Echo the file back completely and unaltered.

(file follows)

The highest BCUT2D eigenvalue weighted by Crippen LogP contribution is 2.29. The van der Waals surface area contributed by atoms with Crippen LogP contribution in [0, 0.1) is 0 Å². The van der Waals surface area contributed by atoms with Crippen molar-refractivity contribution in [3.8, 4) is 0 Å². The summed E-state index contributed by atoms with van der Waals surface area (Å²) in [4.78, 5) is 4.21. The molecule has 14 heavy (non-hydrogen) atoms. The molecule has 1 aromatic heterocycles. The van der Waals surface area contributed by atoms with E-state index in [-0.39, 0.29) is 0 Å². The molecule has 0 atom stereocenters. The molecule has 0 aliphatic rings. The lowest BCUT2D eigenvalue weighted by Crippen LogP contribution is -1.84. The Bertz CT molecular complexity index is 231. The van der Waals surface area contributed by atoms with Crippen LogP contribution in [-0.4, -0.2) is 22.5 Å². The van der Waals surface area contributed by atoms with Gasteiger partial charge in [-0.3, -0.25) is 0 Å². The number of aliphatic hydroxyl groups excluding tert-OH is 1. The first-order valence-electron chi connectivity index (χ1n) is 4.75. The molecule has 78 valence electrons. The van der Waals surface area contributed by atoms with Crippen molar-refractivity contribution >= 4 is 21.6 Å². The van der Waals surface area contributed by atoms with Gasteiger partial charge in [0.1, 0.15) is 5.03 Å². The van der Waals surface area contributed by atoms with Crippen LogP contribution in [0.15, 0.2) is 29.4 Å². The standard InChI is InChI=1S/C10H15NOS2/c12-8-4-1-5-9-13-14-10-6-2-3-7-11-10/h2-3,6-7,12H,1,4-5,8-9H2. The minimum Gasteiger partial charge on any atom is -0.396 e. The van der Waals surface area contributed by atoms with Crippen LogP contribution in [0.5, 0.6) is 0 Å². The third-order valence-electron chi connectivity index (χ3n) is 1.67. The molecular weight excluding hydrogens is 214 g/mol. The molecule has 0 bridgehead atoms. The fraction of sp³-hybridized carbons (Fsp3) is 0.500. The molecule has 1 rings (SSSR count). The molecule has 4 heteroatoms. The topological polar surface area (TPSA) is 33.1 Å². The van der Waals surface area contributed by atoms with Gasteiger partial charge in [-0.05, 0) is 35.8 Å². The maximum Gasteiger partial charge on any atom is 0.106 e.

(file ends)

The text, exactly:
The highest BCUT2D eigenvalue weighted by Crippen LogP contribution is 2.29. The van der Waals surface area contributed by atoms with Crippen LogP contribution in [0, 0.1) is 0 Å². The van der Waals surface area contributed by atoms with Crippen molar-refractivity contribution in [3.8, 4) is 0 Å². The summed E-state index contributed by atoms with van der Waals surface area (Å²) in [4.78, 5) is 4.21. The molecule has 14 heavy (non-hydrogen) atoms. The molecule has 1 aromatic heterocycles. The van der Waals surface area contributed by atoms with E-state index in [-0.39, 0.29) is 0 Å². The molecule has 0 atom stereocenters. The molecule has 0 aliphatic rings. The lowest BCUT2D eigenvalue weighted by Crippen LogP contribution is -1.84. The Bertz CT molecular complexity index is 231. The van der Waals surface area contributed by atoms with Crippen LogP contribution in [-0.4, -0.2) is 22.5 Å². The van der Waals surface area contributed by atoms with Gasteiger partial charge in [-0.3, -0.25) is 0 Å². The number of aliphatic hydroxyl groups excluding tert-OH is 1. The first-order valence-electron chi connectivity index (χ1n) is 4.75. The molecule has 78 valence electrons. The van der Waals surface area contributed by atoms with Crippen molar-refractivity contribution >= 4 is 21.6 Å². The van der Waals surface area contributed by atoms with Gasteiger partial charge in [0.1, 0.15) is 5.03 Å². The van der Waals surface area contributed by atoms with Crippen LogP contribution in [0.15, 0.2) is 29.4 Å². The standard InChI is InChI=1S/C10H15NOS2/c12-8-4-1-5-9-13-14-10-6-2-3-7-11-10/h2-3,6-7,12H,1,4-5,8-9H2. The minimum Gasteiger partial charge on any atom is -0.396 e. The van der Waals surface area contributed by atoms with Crippen LogP contribution in [0.5, 0.6) is 0 Å². The third-order valence-electron chi connectivity index (χ3n) is 1.67. The molecular weight excluding hydrogens is 214 g/mol. The molecule has 0 bridgehead atoms. The fraction of sp³-hybridized carbons (Fsp3) is 0.500. The molecule has 1 rings (SSSR count). The molecule has 4 heteroatoms. The topological polar surface area (TPSA) is 33.1 Å². The van der Waals surface area contributed by atoms with Gasteiger partial charge in [-0.05, 0) is 35.8 Å². The maximum Gasteiger partial charge on any atom is 0.106 e.